If you’ve spent much time in youth ministry, you’ve probably heard the claim at least a few times: “Nine out of ten youth walk away from the church after high school!” But, as I’ve pointed out elsewhere, there’s good reason to doubt this claim.
The infamous nine-out-of-ten dropout statistic was always a false alarm. Most likely, your congregation loses far less than that, and about half of the dropouts return within a few years.
But let’s suppose for just a moment that your ministry actually does have an abysmal attrition rate. What if your church really is losing nine out of ten attendees when they graduate from high school? Would that provide a sufficient motive to realign your congregation around an entirely new ministry model?
Here’s another way of asking the same question: Is ongoing church involvement really the right yardstick to measure a ministry’s success?
When I look at the ministry of Jesus, my answer to this question quickly becomes, “Probably not.”
During his days on the dusty roads of Judea and Galilee, Jesus of Nazareth seemed to have been notoriously unconcerned about retention and attrition rates. At one point, “a large crowd” of well over five thousand was so wild about Jesus that they pursued him all around the Sea of Galilee (John 6:1–25). In contemporary terms, Jesus was well on his way to leading a mega church. Then, after one particular teaching session, the numbers of paparazzi took a nosedive from several thousand to a single dozen—an attrition rate of well over ninety-nine percent!
And what did Jesus say to the handful who remained?
“Okay, guys, what can I do to improve my retention rates? If I don’t come up with a new ministry model, my Father will be so displeased with me! Let’s brainstorm a bit to figure this out.”
Not even close.
“Do you want to go away as well?” was what Jesus asked his closest companions as thousands of former followers filed away; then he added, “Did I not choose you, the Twelve? And yet one of you is a devil” (John 6:67, 70). A couple of years later, one Passover eve in the Garden of Gethsemane, even the dodgy dozen deserted their Lord, and the divine dropout rate veered toward one hundred percent (Mark 14:50–52; John 16:32).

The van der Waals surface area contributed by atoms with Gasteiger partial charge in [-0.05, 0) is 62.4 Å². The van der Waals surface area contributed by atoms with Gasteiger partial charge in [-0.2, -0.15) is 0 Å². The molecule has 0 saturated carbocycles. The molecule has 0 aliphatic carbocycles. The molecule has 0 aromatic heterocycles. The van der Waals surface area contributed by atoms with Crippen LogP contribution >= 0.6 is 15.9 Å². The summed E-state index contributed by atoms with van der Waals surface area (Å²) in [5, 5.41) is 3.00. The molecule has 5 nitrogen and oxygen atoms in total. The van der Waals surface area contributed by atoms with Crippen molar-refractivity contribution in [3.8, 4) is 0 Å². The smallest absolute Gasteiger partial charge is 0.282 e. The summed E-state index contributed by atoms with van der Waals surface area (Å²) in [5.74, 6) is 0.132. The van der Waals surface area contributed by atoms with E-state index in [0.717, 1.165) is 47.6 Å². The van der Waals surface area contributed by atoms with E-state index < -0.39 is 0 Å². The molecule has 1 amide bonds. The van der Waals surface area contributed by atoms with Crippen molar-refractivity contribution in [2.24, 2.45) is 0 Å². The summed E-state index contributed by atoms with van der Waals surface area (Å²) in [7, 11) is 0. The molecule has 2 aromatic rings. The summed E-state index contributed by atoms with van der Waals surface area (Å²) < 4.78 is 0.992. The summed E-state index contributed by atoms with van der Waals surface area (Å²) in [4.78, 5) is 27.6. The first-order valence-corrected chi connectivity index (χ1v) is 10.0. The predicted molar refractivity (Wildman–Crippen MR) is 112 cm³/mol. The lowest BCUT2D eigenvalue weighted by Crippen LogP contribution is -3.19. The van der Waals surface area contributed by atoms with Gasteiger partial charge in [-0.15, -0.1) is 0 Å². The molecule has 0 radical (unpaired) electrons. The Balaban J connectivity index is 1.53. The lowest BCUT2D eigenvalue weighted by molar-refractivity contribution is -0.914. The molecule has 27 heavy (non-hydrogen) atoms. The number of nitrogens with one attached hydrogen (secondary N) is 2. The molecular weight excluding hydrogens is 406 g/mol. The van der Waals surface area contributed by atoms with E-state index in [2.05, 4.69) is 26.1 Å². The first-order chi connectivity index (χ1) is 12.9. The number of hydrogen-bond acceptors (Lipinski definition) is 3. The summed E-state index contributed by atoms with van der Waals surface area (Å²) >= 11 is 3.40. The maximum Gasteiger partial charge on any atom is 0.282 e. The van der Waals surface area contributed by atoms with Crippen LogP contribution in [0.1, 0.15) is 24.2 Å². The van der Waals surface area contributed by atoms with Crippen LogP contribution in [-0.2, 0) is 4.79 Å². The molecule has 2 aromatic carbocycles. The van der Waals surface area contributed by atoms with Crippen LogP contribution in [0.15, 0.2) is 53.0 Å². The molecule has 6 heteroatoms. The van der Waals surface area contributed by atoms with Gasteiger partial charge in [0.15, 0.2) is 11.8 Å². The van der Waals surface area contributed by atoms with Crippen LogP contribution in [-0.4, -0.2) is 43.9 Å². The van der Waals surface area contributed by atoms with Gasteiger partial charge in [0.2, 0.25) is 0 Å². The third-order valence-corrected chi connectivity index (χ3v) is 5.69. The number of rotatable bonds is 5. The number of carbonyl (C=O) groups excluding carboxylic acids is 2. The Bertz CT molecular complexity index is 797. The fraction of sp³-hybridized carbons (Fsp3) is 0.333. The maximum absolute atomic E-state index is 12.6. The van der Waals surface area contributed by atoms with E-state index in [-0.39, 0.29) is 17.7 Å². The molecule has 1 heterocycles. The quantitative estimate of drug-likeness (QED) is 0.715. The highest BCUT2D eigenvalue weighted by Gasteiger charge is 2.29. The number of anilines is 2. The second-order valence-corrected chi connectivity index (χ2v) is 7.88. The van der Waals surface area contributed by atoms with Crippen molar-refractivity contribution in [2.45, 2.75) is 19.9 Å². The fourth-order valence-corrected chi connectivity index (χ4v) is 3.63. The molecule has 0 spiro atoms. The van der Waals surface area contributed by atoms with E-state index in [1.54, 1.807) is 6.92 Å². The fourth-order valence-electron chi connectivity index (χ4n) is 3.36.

At this rate, Jesus would likely have failed as a minister in many contemporary churches. Yet, in all of this, the service of God the Son infinitely and perfectly pleased God the Father. Jesus remained the beloved one in whom the Father was well pleased (Mark 1:11; John 10:17). Even in the moments when his closest companions abandoned and denied him—in some sense, especially in those moments when “he was despised and rejected by men”—Jesus fully fulfilled his Father’s will (Isa. 53:3–11). It was our sin that spiked Jesus to the cross, not his attrition rates.
So what’s the problem with allowing retention rates to drive revisions in a ministry model? Simply this: It turns the visible growth and maintenance of a local congregation into the primary focus instead of Jesus and the gospel. When retention rates determine how we envision a church’s future, we have made too much of our own visions and dreams for the community of faith and too little of the One in whom we place our faith. Ministry leaders become visionary idealists seeking numeric gains rather than shepherds seeking to join in God’s mission and to equip God’s flock. In the process, we lose sight of the true vitality and value of the very community that we were planning to preserve.
Please don’t misread my point: The local, gathered community of faith is crucial. Jesus loves the church, and he gave his life specifically and exclusively for the church to “present the church to himself in splendor” (Eph. 5:25–27). Whenever anyone drops out of active involvement in Christian community, the congregation is correct to be concerned! Yet neither numeric retention nor expansion can constitute a sufficient goal for reshaping a church’s practices. Jesus is the paradigm for the growth of God’s people (Phil. 2:5; Heb. 12:2). The church is the body of Christ, and the church’s value and identity flow from the all-surpassing glory of Jesus (Eph. 4:12–16; Col. 1:24–27; 3:1–4). “Christianity means community through Jesus Christ and in Jesus Christ. No Christian community is more or less than this,” German theologian Dietrich Bonhoeffer once wrote. “We belong to one another only through and in Jesus Christ.” The goal of the gospel is not a human ideal of retaining members in a visible community; the goal is to call people to Jesus. And so, the crucial question is not, “How many participants have we retained?” but “Who has glimpsed the truth of Jesus and the gospel in what we are doing?” Retention rates aren’t the launching pad or the endpoint of God’s plan; Jesus is (Rev. 22:13).
For more on this topic, see my book Family Ministry Field Guide.